(HealthDay News) – Intraoperative monitoring (IOM) of the spinal cord with somatosensory and transcranial electrical motor evoked potentials (EPs) during spinal surgery and certain chest surgeries can help predict surgery-related paralysis and possibly allow for intervention, according to new guidelines published by the Therapeutics and Technology Assessment Subcommittee of the American Academy of Neurology (AAN) in the Feb. 21 issue of Neurology.
Marc R. Nuwer, MD, PhD, from the University of California Los Angeles, and panel colleagues reviewed the literature and classified studies (Four Class I and eight Class II) according to the evidence-based methodology of the AAN. Objective outcomes of postoperative onset of paraparesis, paraplegia, and quadriplegia were assessed because no randomized or masked studies were available.
The researchers found that all four Class I studies and seven of the eight Class II studies reached significance in showing that paraparesis, paraplegia, and quadriplegia occurred in the IOM patients with EP changes, compared with the IOM patients without EP changes. All studies consistently showed that paraparesis, paraplegia, and quadriplegia occurred only in the IOM patients with EP changes, and did not occur in patients without EP changes. In the Class I studies, 16%–40% of the IOM patients with EP changes developed postoperative-onset paraparesis, paraplegia, or quadriplegia.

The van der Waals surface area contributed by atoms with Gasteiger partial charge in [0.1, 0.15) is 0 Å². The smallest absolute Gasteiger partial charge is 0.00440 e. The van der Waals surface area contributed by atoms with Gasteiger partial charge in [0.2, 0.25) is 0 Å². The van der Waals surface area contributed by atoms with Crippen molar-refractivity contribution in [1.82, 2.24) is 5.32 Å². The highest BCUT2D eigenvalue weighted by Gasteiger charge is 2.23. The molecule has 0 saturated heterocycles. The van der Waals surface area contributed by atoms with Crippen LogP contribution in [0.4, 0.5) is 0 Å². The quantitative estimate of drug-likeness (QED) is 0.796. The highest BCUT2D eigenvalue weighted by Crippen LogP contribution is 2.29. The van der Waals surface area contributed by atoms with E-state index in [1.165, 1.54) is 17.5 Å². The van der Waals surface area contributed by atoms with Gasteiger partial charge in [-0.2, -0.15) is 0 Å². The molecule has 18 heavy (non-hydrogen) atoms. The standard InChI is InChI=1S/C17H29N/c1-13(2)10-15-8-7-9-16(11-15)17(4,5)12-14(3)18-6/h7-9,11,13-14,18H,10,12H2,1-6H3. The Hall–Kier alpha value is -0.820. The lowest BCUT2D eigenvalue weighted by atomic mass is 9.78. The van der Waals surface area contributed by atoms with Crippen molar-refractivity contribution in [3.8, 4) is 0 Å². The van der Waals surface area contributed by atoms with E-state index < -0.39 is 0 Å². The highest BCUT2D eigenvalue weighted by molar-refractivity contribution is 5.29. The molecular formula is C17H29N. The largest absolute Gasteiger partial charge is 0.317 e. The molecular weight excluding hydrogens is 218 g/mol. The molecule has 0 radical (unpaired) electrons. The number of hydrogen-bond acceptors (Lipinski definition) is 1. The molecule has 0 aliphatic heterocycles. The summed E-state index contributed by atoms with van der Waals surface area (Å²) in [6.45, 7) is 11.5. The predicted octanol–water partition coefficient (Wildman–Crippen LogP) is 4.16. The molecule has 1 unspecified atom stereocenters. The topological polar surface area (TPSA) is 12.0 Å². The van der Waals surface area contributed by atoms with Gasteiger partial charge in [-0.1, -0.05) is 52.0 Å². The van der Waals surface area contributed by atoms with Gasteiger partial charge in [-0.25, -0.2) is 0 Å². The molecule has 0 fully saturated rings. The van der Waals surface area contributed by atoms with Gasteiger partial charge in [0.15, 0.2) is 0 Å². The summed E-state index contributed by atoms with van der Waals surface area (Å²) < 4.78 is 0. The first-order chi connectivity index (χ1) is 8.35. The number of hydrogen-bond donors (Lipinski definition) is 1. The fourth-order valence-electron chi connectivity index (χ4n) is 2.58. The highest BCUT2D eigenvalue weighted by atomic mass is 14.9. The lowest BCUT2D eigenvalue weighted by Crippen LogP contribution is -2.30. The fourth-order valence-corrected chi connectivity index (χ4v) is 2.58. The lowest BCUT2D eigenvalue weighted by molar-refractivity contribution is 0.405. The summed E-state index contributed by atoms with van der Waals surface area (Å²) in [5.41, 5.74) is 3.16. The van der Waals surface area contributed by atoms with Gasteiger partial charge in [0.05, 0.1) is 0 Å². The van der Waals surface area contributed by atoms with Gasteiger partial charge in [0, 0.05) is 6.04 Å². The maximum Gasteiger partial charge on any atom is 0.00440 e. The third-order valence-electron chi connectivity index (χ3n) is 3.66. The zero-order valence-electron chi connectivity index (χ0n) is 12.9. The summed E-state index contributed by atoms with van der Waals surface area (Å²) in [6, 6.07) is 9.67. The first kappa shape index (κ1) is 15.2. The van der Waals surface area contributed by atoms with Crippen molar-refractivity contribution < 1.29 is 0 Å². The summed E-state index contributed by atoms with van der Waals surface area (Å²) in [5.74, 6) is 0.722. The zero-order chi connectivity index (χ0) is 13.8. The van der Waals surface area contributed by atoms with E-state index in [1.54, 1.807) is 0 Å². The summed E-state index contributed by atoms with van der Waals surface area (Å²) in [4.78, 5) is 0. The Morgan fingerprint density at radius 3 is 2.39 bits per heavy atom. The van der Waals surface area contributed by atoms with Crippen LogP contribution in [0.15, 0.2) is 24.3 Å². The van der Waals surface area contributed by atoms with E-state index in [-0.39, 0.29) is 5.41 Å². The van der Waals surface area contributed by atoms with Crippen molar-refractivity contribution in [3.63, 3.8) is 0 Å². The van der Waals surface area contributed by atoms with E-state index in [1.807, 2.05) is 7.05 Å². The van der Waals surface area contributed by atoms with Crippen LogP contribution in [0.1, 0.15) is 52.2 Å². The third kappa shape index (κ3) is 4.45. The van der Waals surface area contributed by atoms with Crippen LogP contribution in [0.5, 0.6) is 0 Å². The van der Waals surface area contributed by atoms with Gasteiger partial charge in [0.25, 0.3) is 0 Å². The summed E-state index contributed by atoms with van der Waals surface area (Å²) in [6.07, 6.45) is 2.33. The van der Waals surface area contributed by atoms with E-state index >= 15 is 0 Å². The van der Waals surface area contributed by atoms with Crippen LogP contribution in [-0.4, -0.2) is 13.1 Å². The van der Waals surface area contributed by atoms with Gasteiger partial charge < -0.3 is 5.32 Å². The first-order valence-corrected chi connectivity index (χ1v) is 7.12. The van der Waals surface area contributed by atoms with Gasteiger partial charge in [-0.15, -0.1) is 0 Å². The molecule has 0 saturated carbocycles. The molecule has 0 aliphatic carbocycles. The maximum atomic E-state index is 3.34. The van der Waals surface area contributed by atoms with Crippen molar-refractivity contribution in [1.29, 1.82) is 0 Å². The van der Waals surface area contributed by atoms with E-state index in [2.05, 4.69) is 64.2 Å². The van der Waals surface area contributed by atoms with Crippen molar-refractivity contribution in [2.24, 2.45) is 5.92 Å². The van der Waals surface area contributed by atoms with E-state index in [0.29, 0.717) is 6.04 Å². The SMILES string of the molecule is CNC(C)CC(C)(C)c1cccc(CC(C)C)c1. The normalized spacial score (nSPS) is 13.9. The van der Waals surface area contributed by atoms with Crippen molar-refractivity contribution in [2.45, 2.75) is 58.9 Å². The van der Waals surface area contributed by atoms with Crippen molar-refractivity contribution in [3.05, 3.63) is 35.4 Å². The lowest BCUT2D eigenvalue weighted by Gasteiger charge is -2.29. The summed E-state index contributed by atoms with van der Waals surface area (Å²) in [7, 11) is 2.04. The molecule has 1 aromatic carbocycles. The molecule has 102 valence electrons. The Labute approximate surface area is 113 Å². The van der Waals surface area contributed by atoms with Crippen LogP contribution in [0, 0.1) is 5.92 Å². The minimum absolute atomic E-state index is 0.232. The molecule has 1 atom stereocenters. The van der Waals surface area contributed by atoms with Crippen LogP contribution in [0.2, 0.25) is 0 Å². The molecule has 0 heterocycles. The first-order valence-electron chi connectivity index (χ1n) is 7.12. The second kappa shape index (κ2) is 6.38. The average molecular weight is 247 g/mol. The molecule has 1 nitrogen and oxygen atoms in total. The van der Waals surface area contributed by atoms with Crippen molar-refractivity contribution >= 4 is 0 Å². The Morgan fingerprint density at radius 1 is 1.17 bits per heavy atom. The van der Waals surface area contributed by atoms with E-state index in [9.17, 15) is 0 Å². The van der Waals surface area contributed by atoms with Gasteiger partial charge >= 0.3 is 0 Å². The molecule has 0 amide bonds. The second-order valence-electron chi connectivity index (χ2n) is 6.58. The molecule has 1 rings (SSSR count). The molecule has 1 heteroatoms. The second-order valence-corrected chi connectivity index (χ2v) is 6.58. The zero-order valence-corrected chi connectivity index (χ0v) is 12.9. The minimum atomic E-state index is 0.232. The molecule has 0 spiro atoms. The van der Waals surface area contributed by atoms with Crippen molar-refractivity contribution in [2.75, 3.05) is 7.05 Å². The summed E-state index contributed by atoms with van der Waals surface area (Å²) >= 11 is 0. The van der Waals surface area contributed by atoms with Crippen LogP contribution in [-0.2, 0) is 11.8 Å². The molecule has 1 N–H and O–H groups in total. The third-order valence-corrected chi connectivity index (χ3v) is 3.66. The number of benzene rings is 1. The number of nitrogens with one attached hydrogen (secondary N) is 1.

“IOM is established as effective to predict an increased risk of the adverse outcomes of paraparesis, paraplegia, and quadriplegia in spinal surgery (four Class I and seven Class II studies),” the authors write.
Several authors disclosed financial ties to pharmaceutical and medical device companies.